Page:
Scones Without Sugar!

| February 18, 2014 | 7 Replies
Scones without Sugar!-biscuits

Scones without sugar, or biscuits made-with-3-flours

Scones Without Sugar, or Biscuits Made-with-3-Flours Recipe. I had scarfed down two of these loaded with raw cow butter and artisan lemon rosemary jelly before I thought to write a post. Since I don’t measure ingredients for cornbread, biscuits or pancakes, it rarely occurs to me to share a recipe. But, these were so good, I had to! I hope you enjoy it!

Scones Without Sugar, or Biscuits Made-with-3-Flours 

Add to a mixing bowl:

1 c. all-purpose organic *ancient wheat flour

1/2 c. organic white cornmeal

1/2 c. almond meal

1 1/2 tsp. baking powder

1/2 c. cream or softened organic butter

1/2 c. organic milk

1 tsp. almond extract

Pinch of sea salt (optional)

This is a drop biscuit recipe, which I prefer, to save time and cleanup. (If using butter, work the slabs into the flour sliding between your hands or fingers.) Stir together ingredients till the batter will form a mound on your spoon. If it’s too dry to stir it, add a little more milk. So wet it drips off your spoon, add a little more flour, till it’s just right. You shouldn’t have to struggle to stir it up. Drop large spoonfuls onto a non-stick, or greased baking sheet, or line it with parchment paper for quicker clean-up. (If they start to flatten, you know you need a little more flour next time. They should look like the finished product on the baking sheet, just a bit smaller.) Bake at 425° for about ten minutes, depending on size of your biscuits. When the edges are lightly browned, they are probably done. Another test is to touch one and see if the inside seems squishy. If so, bake another five minutes. I use all raw dairy straight from the farm, with full fat milk. *Ask me about ancient wheat vs. modern wheat.

Scones without Sugar-knife

Biscuit with butter and jelly, vintage knife and china.

The three flours are almond meal, Einkhorn flour and heirloom white cornmeal from Bristol Branch Mill. This bag of cornmeal was ground from the Tennessee corn I featured in the 28th episode of “Late Bloomer,” “Preserving the Old Corn-Growing Tradition.” Tim and Frances just sent me 9 pounds! If you haven’t already, please watch, or watch again!

Scones without Sugar-flours

Ingredients for Scones without Sugar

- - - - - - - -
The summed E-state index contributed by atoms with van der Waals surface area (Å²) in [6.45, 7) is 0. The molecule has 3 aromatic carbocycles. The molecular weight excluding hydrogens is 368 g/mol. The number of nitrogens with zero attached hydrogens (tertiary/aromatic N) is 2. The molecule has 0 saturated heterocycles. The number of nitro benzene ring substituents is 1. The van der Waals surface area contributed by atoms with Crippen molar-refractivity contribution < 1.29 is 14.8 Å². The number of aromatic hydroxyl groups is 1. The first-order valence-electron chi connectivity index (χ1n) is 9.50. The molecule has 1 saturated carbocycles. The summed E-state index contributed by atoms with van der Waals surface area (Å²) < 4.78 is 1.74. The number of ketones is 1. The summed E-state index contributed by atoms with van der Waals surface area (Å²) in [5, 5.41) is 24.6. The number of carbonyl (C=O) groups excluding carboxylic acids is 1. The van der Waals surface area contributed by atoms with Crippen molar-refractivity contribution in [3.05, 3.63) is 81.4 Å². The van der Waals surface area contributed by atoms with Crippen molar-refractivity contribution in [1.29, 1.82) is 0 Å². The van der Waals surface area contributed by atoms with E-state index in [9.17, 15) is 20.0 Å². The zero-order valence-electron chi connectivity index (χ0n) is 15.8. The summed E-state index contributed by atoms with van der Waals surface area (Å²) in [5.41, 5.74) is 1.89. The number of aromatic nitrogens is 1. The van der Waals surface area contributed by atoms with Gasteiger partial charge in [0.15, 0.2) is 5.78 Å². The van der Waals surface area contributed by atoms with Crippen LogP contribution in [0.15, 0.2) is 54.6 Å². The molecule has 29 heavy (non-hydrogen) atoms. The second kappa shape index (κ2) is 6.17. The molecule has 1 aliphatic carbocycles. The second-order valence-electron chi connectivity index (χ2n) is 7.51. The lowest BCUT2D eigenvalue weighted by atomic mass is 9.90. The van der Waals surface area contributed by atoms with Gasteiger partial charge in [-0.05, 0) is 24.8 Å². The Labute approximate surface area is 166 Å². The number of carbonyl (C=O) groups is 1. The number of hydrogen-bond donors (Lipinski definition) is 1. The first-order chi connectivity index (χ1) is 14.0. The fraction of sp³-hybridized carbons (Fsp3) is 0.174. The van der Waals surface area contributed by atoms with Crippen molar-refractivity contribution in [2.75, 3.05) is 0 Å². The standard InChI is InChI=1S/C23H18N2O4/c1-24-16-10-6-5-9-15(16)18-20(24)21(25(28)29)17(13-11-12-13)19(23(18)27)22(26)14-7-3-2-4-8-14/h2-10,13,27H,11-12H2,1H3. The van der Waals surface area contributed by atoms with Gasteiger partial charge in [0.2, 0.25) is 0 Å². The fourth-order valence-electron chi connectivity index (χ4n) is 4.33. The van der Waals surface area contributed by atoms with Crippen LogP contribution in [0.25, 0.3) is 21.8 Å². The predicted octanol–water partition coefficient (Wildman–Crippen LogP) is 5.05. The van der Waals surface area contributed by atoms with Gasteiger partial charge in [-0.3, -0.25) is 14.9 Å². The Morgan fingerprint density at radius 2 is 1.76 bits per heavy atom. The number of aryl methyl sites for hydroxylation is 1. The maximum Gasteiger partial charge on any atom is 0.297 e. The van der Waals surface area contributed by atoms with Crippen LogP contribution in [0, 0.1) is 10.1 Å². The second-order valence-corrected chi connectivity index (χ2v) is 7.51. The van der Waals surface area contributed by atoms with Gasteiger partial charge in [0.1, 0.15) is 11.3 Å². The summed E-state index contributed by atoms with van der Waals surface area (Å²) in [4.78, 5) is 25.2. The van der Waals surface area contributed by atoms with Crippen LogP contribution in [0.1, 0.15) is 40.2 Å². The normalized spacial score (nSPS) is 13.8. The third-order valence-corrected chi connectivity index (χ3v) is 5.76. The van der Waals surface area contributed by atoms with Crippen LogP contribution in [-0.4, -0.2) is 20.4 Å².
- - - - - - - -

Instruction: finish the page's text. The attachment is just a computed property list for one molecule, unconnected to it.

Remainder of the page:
Scones without Sugar-cornmeal

Detail of white heirloom cornmeal

The different textures of the flour and meal give the scones/biscuits a flakey, distinctive appearance and consistency.

Scones without Sugar-3 flours

Three flours: cornmeal, Einkhorn wheat and almond meal

At an artisanal food event at Bergamot Station in Santa Monica, I learned about Food Forward, an organization who’s motto is “Harvest Food, Fight Hunger, Build Community.” I bought some delicious jams and jellies made in small batches, from locally harvested trees, by the all-volunteer group. Please check them out!

Thanks for reading! Comments welcome! I don’t presume to compete with my food blogging friends, who are fine chefs. I like to cook things that don’t require measuring and take 20 minutes or less, haha!


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Category: Recipes

Comments (7)

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  1. sippitysup says:

    I like your attitude. These scones intrigue me. Jam is the answer, right? GREG

  2. jim kimball says:

    looks good I’m going to try and make some

    • Super, Jim! And thanks for making it over to my site! This is where I post articles and photos that don’t make it into my shows. I’m not a great cook, but, I’ve made a ton of biscuits in my life, haha, so I think you will enjoy these. If you don’t have all the specific ingredients, no worries!

  3. Suze says:

    Why the ancient wheat? What’s the difference?

    • Sorry I missed this! Modern wheat is linked to all manner of illnesses today. Just google it and you will see a ton of info. I did not realize there was a difference until I read “Wheat Belly.” Blew my mind. Interestingly, I had already been using Einkhorn wheat, but didn’t realize modern wheat has almost 4 times the chromosomes of ancient wheat, something a scientist created in the 1950’s so that wheat could mature at half the height, thus two crops a year. No one realized it wasn’t good for you….

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